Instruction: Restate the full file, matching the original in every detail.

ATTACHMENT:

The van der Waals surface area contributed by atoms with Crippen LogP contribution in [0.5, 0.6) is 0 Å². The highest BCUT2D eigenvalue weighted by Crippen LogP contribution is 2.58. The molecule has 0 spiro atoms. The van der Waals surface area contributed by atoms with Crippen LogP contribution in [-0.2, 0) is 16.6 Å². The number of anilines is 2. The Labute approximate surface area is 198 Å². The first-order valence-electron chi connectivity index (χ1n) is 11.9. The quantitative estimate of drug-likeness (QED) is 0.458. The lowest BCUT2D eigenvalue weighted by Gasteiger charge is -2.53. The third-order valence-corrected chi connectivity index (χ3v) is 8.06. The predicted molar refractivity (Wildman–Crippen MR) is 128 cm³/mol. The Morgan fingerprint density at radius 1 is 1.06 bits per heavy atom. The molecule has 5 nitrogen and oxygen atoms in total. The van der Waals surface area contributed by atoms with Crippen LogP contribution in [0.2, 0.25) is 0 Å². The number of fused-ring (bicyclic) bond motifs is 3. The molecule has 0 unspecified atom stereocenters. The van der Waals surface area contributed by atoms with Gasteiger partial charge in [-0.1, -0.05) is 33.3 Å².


The van der Waals surface area contributed by atoms with Crippen LogP contribution in [0.5, 0.6) is 0 Å². The highest BCUT2D eigenvalue weighted by Crippen LogP contribution is 2.58. The molecule has 0 spiro atoms. The van der Waals surface area contributed by atoms with Crippen LogP contribution in [-0.2, 0) is 16.6 Å². The number of anilines is 2. The Labute approximate surface area is 198 Å². The first-order valence-electron chi connectivity index (χ1n) is 11.9. The quantitative estimate of drug-likeness (QED) is 0.458. The lowest BCUT2D eigenvalue weighted by Gasteiger charge is -2.53. The third-order valence-corrected chi connectivity index (χ3v) is 8.06. The predicted molar refractivity (Wildman–Crippen MR) is 128 cm³/mol. The Morgan fingerprint density at radius 1 is 1.06 bits per heavy atom. The molecule has 5 nitrogen and oxygen atoms in total. The van der Waals surface area contributed by atoms with Crippen LogP contribution in [0.2, 0.25) is 0 Å². The number of fused-ring (bicyclic) bond motifs is 3. The molecule has 0 unspecified atom stereocenters. The van der Waals surface area contributed by atoms with Gasteiger partial charge in [-0.1, -0.05) is 33.3 Å².